M.S. in Integrative Cell Biology

Goal

The goal of the MS program in Integrative Cell Biology is to train students in the basic science and methodology of Integrative Cell Biology, to allow them to apply this knowledge in jobs as research assistants in academy, the  industry, or as teachers in primary or secondary education. Students graduating with an MS degree often obtain additional education in PhD and MD programs.

Financial Support

Although M.S. students are not provided a stipend or tuition remission, all research supplies and equipment required for their research projects are provided at no cost to the student. Tuition for academic year (2016-2017) is $1,043/credit hour, and MS students are required to take a minimum of 24 credits over the two year course of study. For more information regarding Tuition and Fees for the Graduate Programs at Loyola University Medical Center please click here

Curriculum

The basic curriculum includes Cell Biology, Molecular and Cellular Biochemistry, Systems Biology, Methods Biology, Immunology, Neuroanatomy, Histology, Bioethics, Biostatistics & Gross Anatomy. Students have the opportunity to take other more specialized courses during their second year of study. In addition to class work, students also participate in both journal club and a seminar series.

For the most part, MS students complete their course requirements (24 Credit hours) during their first year. There is the option of withholding a few credit hours for the third semester in order to take a course only offered every other year or one which couldn't be taken during the first semester due to the Core Curriculum.

Course of study

Graduate classes are small, and there is a strong emphasis on the current scientific literature. The program holds a weekly Journal Club where students present seminars on recent important research articles of their choice. Here students closely interact with each other and a faculty member. Students present recent journal articles and participate in stimulating research discussions. During the spring semester, in addition to journal article presentations, students are also given the opportunity to practice short talks in an atmosphere similar to that which they will experience at national and international meetings. Journal club is intended to facilitate and assist in the development of student’s presentation and critical reading skills, in addition to adding to their scientific knowledge.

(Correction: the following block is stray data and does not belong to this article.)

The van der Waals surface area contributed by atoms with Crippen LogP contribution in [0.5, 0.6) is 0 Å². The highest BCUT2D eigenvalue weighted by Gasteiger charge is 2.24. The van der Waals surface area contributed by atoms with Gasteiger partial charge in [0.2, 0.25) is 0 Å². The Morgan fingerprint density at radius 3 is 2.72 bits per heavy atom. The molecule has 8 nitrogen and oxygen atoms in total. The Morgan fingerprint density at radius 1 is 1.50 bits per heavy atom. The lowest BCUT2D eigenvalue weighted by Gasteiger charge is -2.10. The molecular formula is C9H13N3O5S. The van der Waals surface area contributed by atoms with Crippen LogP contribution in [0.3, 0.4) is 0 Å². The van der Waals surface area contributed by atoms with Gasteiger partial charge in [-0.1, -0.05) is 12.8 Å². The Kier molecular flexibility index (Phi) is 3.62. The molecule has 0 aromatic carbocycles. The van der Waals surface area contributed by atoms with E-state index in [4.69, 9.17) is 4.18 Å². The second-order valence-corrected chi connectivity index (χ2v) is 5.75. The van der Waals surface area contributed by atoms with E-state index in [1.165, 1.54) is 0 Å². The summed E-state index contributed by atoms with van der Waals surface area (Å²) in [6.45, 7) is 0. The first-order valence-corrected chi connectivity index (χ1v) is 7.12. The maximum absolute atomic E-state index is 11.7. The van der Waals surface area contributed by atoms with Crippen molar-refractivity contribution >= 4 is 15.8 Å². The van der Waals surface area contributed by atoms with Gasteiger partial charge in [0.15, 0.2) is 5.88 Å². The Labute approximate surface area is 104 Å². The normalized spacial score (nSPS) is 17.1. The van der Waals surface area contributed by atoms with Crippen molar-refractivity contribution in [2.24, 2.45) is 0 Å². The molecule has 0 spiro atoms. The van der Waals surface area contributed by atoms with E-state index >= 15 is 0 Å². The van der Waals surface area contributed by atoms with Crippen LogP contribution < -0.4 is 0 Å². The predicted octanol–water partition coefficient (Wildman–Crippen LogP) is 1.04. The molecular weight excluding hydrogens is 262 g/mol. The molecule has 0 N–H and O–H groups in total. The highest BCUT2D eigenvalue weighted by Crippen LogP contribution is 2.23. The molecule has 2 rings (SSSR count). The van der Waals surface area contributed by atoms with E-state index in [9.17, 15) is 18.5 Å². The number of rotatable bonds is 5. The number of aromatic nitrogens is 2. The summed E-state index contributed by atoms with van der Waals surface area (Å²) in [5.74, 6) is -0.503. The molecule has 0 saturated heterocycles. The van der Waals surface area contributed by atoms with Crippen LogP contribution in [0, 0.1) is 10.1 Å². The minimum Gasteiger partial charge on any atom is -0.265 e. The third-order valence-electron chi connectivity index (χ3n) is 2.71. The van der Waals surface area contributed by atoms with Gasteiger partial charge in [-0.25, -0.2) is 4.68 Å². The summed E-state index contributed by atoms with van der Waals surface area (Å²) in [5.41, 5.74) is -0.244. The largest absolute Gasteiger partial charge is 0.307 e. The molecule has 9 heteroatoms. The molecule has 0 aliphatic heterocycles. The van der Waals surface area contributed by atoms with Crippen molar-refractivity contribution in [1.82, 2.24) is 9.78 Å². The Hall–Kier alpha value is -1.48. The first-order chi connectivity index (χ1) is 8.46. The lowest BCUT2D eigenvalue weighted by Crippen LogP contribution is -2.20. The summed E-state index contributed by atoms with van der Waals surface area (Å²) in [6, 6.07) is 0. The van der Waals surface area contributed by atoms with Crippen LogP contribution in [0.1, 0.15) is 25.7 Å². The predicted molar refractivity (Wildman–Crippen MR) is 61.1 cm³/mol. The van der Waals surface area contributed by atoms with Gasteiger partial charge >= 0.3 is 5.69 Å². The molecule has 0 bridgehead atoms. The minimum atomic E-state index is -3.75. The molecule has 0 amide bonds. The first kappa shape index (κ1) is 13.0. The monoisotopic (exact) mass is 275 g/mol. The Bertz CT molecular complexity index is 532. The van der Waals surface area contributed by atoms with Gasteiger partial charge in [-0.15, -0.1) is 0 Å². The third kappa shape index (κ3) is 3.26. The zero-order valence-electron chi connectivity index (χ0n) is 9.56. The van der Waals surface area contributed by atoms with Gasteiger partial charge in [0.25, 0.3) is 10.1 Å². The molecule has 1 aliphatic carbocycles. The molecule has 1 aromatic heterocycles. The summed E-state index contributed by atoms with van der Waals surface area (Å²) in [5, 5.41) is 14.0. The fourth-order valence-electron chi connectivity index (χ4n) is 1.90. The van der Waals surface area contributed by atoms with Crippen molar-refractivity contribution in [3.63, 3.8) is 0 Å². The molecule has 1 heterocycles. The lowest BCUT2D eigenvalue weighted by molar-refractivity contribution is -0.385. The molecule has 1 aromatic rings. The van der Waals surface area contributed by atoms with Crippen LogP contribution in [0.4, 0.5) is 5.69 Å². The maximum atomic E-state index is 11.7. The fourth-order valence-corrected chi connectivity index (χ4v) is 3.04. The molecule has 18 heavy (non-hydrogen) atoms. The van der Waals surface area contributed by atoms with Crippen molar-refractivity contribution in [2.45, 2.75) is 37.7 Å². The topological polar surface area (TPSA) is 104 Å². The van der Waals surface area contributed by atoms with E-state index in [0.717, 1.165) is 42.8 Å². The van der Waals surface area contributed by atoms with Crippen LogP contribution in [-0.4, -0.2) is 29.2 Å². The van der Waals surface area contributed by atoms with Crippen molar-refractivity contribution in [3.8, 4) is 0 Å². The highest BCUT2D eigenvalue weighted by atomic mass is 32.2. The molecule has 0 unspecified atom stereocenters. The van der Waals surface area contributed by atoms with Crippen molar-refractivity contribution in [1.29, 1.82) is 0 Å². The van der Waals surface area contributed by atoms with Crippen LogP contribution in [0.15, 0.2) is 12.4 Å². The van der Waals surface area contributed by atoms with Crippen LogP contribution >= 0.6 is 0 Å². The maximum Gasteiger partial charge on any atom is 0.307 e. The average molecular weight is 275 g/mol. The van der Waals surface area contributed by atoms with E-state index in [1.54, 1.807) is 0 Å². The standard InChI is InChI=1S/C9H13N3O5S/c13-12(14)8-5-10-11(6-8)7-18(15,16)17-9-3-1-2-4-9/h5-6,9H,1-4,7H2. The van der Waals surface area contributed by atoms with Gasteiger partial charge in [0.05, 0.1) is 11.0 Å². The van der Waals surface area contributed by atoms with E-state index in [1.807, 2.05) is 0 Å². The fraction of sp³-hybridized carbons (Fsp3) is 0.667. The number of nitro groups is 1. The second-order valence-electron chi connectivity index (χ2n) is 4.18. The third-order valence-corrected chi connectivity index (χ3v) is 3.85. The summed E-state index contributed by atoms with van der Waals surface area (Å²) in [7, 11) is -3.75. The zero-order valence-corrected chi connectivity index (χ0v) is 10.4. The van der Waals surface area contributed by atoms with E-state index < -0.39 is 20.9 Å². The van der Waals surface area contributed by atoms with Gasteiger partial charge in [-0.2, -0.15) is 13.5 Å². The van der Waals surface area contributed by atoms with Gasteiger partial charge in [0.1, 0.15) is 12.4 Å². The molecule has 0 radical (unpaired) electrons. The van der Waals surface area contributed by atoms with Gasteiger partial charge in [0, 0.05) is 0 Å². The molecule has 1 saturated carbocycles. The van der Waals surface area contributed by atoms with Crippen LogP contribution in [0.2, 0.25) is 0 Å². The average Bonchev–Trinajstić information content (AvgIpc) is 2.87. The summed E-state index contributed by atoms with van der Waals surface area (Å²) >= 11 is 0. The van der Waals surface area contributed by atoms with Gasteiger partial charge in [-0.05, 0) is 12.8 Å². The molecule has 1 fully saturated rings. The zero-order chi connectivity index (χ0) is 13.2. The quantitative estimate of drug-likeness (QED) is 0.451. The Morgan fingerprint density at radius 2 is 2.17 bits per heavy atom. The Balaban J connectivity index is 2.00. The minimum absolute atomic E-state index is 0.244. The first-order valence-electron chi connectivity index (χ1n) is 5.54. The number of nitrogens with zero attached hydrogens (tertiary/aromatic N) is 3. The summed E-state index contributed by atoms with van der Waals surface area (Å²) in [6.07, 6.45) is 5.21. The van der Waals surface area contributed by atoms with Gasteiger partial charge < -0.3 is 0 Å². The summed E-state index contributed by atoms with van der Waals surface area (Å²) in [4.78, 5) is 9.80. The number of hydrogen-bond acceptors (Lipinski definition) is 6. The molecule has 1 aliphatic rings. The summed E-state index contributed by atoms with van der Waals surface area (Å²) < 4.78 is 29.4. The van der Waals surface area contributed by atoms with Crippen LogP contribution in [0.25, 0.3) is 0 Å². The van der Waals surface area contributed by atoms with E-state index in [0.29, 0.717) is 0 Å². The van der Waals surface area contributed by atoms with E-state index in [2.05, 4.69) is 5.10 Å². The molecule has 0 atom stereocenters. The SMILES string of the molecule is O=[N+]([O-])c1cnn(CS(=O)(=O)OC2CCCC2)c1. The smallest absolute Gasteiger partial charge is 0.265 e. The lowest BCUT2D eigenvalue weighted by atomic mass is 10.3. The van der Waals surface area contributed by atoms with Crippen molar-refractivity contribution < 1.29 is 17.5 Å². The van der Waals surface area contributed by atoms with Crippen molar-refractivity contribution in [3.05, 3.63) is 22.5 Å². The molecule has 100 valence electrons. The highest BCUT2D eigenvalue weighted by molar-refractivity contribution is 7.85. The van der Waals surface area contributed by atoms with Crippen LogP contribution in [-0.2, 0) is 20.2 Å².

Seminar is a weekly gathering of faculty and students. Visiting speakers present either a topic of personal interest or a report of their current research. These gatherings are intended for both stimulating discussion and as an educational supplement to departmental research activity. In late May/early June, the Departmental Graduate Program hosts a Research in Progress retreat at a local venue. The day is dedicated to short oral presentations by CBN & Anatomy graduate students from second- final year, including a few minutes of questions at the end of each presentation.

For the most part, MS students complete their course requirements (24 Credit hours) during their first year. There is the option of withholding a few credit hours for the third semester in order to take a course only offered every other year or one which couldn't be taken during the first semester due to the Core Curriculum.

The remainder of the student's experience in the program is dedicated to thesis research. Students choose a mentor and lab to perform their research and begin progress towards successful completion of a thesis